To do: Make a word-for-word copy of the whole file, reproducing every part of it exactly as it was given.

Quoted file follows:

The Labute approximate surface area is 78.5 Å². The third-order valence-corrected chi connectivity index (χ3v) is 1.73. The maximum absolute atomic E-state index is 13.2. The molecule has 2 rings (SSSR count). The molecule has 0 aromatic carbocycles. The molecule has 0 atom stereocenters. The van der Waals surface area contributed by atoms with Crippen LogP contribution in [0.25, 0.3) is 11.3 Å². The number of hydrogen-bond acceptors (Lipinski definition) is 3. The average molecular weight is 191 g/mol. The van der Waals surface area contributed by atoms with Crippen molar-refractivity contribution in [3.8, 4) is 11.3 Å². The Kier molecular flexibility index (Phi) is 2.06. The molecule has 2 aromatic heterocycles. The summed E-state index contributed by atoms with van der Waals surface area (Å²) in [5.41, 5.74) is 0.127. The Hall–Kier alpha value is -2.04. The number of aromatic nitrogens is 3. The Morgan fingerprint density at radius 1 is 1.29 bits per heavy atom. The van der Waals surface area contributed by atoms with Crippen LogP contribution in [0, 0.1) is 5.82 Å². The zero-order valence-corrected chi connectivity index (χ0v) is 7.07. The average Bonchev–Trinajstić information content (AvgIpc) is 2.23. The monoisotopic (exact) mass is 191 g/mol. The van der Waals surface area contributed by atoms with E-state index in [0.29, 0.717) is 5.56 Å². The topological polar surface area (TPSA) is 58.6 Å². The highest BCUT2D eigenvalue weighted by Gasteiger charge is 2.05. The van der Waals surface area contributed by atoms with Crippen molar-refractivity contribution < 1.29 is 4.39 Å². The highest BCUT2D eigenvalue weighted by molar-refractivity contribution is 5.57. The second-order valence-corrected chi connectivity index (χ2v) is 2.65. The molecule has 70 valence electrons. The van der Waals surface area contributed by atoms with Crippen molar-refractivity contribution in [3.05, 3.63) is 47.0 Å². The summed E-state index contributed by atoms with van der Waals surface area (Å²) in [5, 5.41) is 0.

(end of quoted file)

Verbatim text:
The Labute approximate surface area is 78.5 Å². The third-order valence-corrected chi connectivity index (χ3v) is 1.73. The maximum absolute atomic E-state index is 13.2. The molecule has 2 rings (SSSR count). The molecule has 0 aromatic carbocycles. The molecule has 0 atom stereocenters. The van der Waals surface area contributed by atoms with Crippen LogP contribution in [0.25, 0.3) is 11.3 Å². The number of hydrogen-bond acceptors (Lipinski definition) is 3. The average molecular weight is 191 g/mol. The van der Waals surface area contributed by atoms with Crippen molar-refractivity contribution in [3.8, 4) is 11.3 Å². The Kier molecular flexibility index (Phi) is 2.06. The molecule has 2 aromatic heterocycles. The summed E-state index contributed by atoms with van der Waals surface area (Å²) in [5.41, 5.74) is 0.127. The Hall–Kier alpha value is -2.04. The number of aromatic nitrogens is 3. The Morgan fingerprint density at radius 1 is 1.29 bits per heavy atom. The van der Waals surface area contributed by atoms with Crippen LogP contribution in [0, 0.1) is 5.82 Å². The zero-order valence-corrected chi connectivity index (χ0v) is 7.07. The average Bonchev–Trinajstić information content (AvgIpc) is 2.23. The monoisotopic (exact) mass is 191 g/mol. The van der Waals surface area contributed by atoms with E-state index in [0.29, 0.717) is 5.56 Å². The topological polar surface area (TPSA) is 58.6 Å². The highest BCUT2D eigenvalue weighted by Gasteiger charge is 2.05. The van der Waals surface area contributed by atoms with Crippen molar-refractivity contribution < 1.29 is 4.39 Å². The highest BCUT2D eigenvalue weighted by molar-refractivity contribution is 5.57. The second-order valence-corrected chi connectivity index (χ2v) is 2.65. The molecule has 70 valence electrons. The van der Waals surface area contributed by atoms with Crippen molar-refractivity contribution in [3.05, 3.63) is 47.0 Å². The summed E-state index contributed by atoms with van der Waals surface area (Å²) in [5, 5.41) is 0.